Tomatoes thrive on heat and light. So, you will need to provide plenty of both. We start ours on a heat mat along with our peppers. They do not need anything extra at this time, just starter mix and heat until they sprout.
Once they sprout, they will need light and that will replace the heat mat, so remove it. I use a grow light because they are a reliable source of UV light unlike the unreliable spring weather. You’ll have to watch the height of your plants versus your grow lights, though. It won’t hurt the plants, but it can burn the leaves. So, make sure wherever you place the plants, that your light has plenty of room to move upward with the growing plants. This is another great reason not to start too early so you don’t wind up with really tall plants before they can be transplanted outside.
Once your seeds have grown a little, make sure only one plant per 4 inch pot is in place. Thin any extras. And keep them spaced out! Don’t let the pots stay crowded together and allow the leaves to touch. This can result in leggy, elongated plants, which is not what you want. You want your seedlings to be short and stout.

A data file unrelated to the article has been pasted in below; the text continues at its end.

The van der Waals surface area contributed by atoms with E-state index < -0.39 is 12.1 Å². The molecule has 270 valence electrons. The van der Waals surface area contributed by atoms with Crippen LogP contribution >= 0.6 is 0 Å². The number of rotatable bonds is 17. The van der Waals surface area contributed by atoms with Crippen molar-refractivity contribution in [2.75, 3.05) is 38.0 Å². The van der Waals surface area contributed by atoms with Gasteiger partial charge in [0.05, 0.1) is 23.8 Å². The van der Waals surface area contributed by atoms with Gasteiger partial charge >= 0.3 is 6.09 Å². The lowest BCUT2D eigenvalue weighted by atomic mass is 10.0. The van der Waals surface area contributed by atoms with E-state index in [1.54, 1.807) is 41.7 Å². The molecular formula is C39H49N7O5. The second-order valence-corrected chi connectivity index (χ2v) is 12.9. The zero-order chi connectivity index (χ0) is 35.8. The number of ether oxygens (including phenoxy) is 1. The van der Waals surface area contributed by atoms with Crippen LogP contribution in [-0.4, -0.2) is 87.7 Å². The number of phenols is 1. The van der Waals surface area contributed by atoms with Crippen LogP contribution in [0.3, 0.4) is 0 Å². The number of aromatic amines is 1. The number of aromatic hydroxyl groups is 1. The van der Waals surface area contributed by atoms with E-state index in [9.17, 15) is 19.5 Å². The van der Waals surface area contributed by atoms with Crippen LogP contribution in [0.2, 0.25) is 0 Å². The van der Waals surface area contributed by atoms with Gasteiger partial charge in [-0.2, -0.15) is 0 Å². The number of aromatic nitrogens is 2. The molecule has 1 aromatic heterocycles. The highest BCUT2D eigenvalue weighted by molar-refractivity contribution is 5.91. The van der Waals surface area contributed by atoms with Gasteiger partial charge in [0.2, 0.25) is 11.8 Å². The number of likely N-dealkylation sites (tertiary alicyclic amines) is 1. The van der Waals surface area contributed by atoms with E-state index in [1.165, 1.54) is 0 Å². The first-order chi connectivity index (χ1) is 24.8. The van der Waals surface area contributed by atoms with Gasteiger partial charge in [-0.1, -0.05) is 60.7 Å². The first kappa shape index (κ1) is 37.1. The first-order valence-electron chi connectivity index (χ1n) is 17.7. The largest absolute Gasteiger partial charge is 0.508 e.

Keep the soil moist, never dried out, but not drenched.
You can also add a fan, if you’d like, once they start getting a little taller. This can help keep them hardy when they begin the hardening off process before they’re transplanted.
Warm the Soil Before You Transplant Tomato Seedlings
It’s generally still on the cold (for tomatoes) side when the threat of frost is over. However, that doesn’t mean the soil is adequately warm. You can artificially warm the soil by using a dark, plastic bag held down over the soil where the tomatoes will be planted for about two weeks before transplanting date.
While transplanting tomatoes is pretty self explanatory, there are some tips you can utilize for the best yields. You can read more about transplanting tomato seedlings here.